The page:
Imaging, in particular chest X-ray and computed tomography (CT), is important in the detection of lung lesions, assessment of lesion size, density, and evolution. Chest X-ray examination is convenient and fast, and has been proven effective in diagnosing other coronaviruses, such as severe acute respiratory syndrome(SARS) and Middle East respiratory syndrome (MERS).
The radiology department should prepare the requirements of COVID-19 imaging examination workflows, including but not limited to:
set up a special waiting area and examination room for COVID-19 patients
require all radiologist, technologists and nurses to master skills of prevention of COVID-19 infection
formulate emergency CT examination specifications, procedures and disinfection measures for patients with suspected COVID-19
require self-protection measures for all radiologists, technologists and nurses
regulate disposal of waste protective equipment
It should emphasized that in order to prevent cross-infection, hospitals should clearly divide the polluted area, semi-polluted area, and clean area according to the requirements of nosocomial infection control, and set up independent inspection area.
Infection prevention and control is a new task and serious challenge facing the radiology department in China. All members must fully understand the epidemic situation and fully grasp the knowledge of infection control. The work process and working mode must be changed in accordance with the requirements.
Preparedness for the radiology department in the prevention and control of COVID-19
In western countries, CT is not considered a screening examination for COVID-19. Due to various factors such as specimen collection technology, kit quality, and the diversity of disease evolution, the false-negative rate of nucleic acid detection is relatively high in China. In the situation of suspected crowds and limited medical resources, nucleic acid test negative but CT positive (highly suggestive of viral pneunomia) are also listed as medical isolation treatment criteria in China, which is more in line with the actual situation in Wuhan.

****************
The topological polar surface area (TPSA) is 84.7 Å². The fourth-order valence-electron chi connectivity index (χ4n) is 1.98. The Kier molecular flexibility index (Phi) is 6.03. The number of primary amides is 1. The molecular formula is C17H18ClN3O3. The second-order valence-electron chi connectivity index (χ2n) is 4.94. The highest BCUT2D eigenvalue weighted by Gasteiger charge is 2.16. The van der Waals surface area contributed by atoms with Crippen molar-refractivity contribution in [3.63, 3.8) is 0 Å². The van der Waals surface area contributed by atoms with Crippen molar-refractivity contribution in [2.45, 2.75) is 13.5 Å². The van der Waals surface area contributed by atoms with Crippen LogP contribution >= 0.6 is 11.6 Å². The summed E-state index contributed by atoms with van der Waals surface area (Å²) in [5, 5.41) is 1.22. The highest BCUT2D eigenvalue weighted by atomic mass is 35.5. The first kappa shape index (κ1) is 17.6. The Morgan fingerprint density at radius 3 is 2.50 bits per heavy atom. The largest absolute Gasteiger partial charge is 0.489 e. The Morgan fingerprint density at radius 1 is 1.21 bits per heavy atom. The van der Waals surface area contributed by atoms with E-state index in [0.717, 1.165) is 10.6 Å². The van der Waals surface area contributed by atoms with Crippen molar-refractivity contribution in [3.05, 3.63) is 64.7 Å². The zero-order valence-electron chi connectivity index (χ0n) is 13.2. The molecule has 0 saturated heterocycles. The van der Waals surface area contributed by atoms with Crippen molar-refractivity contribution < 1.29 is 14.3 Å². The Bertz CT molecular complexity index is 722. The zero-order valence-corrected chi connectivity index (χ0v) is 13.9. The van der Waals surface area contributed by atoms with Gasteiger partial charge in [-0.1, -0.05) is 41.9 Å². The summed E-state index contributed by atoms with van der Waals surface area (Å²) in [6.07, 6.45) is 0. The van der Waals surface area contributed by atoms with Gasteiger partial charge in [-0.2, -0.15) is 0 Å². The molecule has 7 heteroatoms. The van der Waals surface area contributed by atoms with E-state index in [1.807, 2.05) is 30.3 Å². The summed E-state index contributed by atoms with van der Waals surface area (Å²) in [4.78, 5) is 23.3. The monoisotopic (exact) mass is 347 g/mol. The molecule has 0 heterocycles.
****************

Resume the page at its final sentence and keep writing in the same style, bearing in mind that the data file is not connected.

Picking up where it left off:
Some critically patients may have elevation of troponin level, and an increase of C-reactive protein can be seen. Critically ill patients may develop acute respiratory distress syndrome, septic shock with metabolic acidosis and coagulation dysfunction that are difficult to correct. For the clinical criteria, the first step is to ascertain the epidemiology history of suspected cases. Confirmed cases must be tested positive by RT-CPR assay or by NGS. SARS-CoV-2 nucleic acids can be detected in nasopharingeal swabs, sputum, or other lower respiratory tract secretions, blood, and stools.
The incubation period is 1-4 days, mostly 3-7 days, based on the current epidemiological evidence. Fatigue, and dry cough are the most common clinical onset symptoms. Nasal congestion, sore throat, and diarrhea are atypical clinical presentations. Patients with mild or moderate type only demonstrate a low fever and mild fatigue without pneumonia in the early stage of disease. Most patients have a good prognosis, with few patients becoming critically ill. Prognosis is poor for the elderly and those with chronic underlying diseases, and the symptoms of children tend to be relatively mild.
Focal hemorrhage and necrosis of the lung tissue may occur with hemorragic infarction. Intra-alveolar fibrosis, resulting from organization of inflammatory exudates also can be found. The epithelium of the bronchial mucosa in lungs discards, and there is formation of mucus and mucus plugs in the cavity. The coronavirus particles can be seen in the bronchial mucosal epithelium and type 2 alveolar epithelial cells under an electrone microscope.
In post-mortem, the lungs show consolidation in different degrees. Serum, fibrinous exudate, and transparent membrane formation are seen in the alveolar cavity; exudation cells are mainly monocytes and macrophages, and multinucleated giant cells are easily seen. Type 2 alveolar epithelial cells are proliferated significantly, and some of the cells shed. Inclusion bodies can be seen in type 2 alveolar epithelial cells and macrophages. Alveolar septal vascular congestion and edema, monocyte and lymphocyte infiltration, and intravascular thrombosis can be seen.
A series of cases of pneunomia of unknown cause was reported in Wuhan, in late December 2019. Epidemiological data demonstrated person-to-person spread is the main mode of transmission, which resulted in a worldwide outbreak. World Health Organization (WHO) designated COVID-19 as the official name. The pathogen was confirmed to be severe acute respiratory syndrome coronavirus 2 (SARS-CoV-2), a betacoronavirus. Standard technique to confirm COVID-19 is nucleic acid testing with reverse transcription polymerase chain reaction (RT-PCR) and/or next-gen sequencing (NGS) methods. Imaging features differ in different individuals and stages of the COVID-19 penumonia, and they are also different from other infectious pulmonary diseases.